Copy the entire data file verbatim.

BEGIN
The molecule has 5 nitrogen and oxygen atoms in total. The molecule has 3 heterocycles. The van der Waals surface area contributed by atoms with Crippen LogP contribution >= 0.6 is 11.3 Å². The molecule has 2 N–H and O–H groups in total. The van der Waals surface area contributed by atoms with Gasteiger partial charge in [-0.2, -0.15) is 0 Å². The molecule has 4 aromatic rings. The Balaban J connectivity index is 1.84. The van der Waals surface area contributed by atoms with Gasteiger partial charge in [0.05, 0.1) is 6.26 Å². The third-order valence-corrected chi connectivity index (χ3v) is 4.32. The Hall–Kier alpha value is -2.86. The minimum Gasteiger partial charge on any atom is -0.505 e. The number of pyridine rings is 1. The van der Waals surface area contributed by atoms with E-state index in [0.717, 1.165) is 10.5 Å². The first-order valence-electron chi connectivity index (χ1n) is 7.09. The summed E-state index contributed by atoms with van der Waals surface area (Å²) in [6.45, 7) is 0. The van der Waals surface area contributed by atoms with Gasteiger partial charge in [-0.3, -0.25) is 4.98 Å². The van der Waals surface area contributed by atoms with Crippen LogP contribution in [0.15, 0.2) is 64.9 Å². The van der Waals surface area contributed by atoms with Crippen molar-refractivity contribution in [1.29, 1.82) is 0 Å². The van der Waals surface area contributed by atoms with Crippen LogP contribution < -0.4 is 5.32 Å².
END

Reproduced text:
The molecule has 5 nitrogen and oxygen atoms in total. The molecule has 3 heterocycles. The van der Waals surface area contributed by atoms with Crippen LogP contribution >= 0.6 is 11.3 Å². The molecule has 2 N–H and O–H groups in total. The van der Waals surface area contributed by atoms with Gasteiger partial charge in [-0.2, -0.15) is 0 Å². The molecule has 4 aromatic rings. The Balaban J connectivity index is 1.84. The van der Waals surface area contributed by atoms with Gasteiger partial charge in [0.05, 0.1) is 6.26 Å². The third-order valence-corrected chi connectivity index (χ3v) is 4.32. The Hall–Kier alpha value is -2.86. The minimum Gasteiger partial charge on any atom is -0.505 e. The number of pyridine rings is 1. The van der Waals surface area contributed by atoms with E-state index in [0.717, 1.165) is 10.5 Å². The first-order valence-electron chi connectivity index (χ1n) is 7.09. The summed E-state index contributed by atoms with van der Waals surface area (Å²) in [6.45, 7) is 0. The van der Waals surface area contributed by atoms with Gasteiger partial charge in [-0.3, -0.25) is 4.98 Å². The van der Waals surface area contributed by atoms with Crippen LogP contribution in [0.15, 0.2) is 64.9 Å². The van der Waals surface area contributed by atoms with Crippen molar-refractivity contribution in [1.29, 1.82) is 0 Å². The van der Waals surface area contributed by atoms with Crippen LogP contribution < -0.4 is 5.32 Å².